That's according to The New York Times, Ukrinform reports.
Experts examined remnants of Kh-101 cruise missiles found in Kyiv, the capital, after an attack on November 23 that knocked out electricity and shut down water systems in large areas of the country.
One of the missiles was made this summer, and another was completed after September, markings on the weapons show.
According to the report, the Kh-101 missiles were marked with a 13-digit numerical sequence.
The investigators said they believe that the first three digits represent the factory where the missile was made, followed by another three-digit code indicating which of two known versions of the Kh-101 it is and two digits indicating when it was manufactured.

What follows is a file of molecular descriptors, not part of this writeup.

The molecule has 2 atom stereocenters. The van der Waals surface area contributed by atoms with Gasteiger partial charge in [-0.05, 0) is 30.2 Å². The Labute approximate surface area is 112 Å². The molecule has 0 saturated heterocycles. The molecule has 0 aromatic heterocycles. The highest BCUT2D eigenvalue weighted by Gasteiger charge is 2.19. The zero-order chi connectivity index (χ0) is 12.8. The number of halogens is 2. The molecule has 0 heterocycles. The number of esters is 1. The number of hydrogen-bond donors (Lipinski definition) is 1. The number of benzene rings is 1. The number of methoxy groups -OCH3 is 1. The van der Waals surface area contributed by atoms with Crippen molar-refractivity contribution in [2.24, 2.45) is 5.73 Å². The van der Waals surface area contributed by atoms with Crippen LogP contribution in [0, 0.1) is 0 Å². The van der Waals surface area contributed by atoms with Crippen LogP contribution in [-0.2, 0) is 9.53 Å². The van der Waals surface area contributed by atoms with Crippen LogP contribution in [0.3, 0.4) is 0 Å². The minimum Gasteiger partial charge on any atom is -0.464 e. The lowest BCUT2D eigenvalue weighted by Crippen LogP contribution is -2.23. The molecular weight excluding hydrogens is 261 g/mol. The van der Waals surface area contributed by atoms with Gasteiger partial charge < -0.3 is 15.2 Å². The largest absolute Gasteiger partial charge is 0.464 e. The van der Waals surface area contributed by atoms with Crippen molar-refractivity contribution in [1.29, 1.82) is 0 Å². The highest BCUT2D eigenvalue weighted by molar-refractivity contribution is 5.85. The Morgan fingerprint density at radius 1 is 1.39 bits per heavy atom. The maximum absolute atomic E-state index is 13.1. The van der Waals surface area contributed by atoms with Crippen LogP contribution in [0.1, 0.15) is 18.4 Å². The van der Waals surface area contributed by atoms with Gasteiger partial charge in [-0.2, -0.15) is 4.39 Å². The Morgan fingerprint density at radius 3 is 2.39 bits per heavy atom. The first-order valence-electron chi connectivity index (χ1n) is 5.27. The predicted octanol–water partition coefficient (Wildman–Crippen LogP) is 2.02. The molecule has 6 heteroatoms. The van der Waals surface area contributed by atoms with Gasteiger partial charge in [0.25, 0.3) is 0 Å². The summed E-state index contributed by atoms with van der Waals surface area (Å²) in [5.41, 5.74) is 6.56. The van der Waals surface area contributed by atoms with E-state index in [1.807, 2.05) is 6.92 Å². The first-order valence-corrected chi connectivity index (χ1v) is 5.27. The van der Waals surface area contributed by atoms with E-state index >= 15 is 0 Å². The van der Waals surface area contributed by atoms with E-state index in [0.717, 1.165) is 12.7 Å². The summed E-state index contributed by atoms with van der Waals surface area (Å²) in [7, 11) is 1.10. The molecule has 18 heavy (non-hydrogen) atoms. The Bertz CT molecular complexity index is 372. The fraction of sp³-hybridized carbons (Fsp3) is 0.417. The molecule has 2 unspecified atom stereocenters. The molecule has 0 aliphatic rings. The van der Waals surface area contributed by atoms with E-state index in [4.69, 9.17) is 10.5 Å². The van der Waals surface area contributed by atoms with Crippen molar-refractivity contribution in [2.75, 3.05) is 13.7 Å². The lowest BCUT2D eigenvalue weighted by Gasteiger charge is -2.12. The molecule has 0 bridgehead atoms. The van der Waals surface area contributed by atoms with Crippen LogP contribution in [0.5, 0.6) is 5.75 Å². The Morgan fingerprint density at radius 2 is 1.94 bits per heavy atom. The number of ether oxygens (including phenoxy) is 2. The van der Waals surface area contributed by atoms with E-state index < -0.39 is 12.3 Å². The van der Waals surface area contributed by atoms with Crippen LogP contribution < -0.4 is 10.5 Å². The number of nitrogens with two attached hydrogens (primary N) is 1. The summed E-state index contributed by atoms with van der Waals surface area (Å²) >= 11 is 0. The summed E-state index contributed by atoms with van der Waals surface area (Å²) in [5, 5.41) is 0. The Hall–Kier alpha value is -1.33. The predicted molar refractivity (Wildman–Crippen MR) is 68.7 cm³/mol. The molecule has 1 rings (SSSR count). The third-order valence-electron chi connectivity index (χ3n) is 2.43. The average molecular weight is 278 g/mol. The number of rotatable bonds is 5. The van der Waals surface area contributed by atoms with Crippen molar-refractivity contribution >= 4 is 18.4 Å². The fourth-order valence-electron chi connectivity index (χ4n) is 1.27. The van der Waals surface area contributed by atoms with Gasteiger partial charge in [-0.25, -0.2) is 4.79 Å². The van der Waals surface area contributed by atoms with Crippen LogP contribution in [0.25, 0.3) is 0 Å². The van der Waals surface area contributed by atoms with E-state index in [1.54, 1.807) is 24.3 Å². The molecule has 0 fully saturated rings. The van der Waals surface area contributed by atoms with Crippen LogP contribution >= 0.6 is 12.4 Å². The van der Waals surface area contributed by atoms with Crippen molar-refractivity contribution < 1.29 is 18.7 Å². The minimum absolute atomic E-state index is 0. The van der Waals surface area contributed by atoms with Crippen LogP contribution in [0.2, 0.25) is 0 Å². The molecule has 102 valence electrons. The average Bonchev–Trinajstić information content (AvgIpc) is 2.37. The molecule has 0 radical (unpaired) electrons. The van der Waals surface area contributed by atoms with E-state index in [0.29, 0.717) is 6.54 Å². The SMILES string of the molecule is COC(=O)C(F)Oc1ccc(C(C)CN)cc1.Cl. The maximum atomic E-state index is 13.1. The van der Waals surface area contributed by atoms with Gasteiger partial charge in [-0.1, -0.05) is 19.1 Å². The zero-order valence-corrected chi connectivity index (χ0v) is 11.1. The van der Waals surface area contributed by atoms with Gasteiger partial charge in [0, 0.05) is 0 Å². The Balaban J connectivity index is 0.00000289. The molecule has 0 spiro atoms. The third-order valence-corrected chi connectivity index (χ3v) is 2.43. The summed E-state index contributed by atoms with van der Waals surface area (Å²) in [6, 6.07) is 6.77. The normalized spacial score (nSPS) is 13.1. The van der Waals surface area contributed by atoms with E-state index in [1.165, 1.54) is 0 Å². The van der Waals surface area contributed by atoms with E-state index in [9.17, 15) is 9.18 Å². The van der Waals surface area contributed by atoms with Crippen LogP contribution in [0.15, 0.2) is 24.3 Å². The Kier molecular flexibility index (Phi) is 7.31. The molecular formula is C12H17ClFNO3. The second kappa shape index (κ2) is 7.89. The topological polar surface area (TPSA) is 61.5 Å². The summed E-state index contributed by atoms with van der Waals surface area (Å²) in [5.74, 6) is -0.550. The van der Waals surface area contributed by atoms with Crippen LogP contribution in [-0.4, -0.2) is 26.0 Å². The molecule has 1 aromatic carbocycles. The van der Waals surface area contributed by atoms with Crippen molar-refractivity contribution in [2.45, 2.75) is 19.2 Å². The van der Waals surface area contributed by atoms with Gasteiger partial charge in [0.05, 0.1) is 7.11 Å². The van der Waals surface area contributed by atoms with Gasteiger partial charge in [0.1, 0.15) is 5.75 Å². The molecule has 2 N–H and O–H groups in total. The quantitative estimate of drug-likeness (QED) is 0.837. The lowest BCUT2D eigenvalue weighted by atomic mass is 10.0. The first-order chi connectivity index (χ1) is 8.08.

A final string of five numbers is believed to denote the missile's production batch and serial number.
Pentagon officials say Russia has fired thousands of long-range weapons like cruise missiles as well as short- and medium-range ballistic missiles at targets in Ukraine since the war began.
Whether Russia has depleted its inventory of older cruise missiles is unclear. But militaries often use older munitions first in combat because they typically make up a majority of a nation's stockpile.
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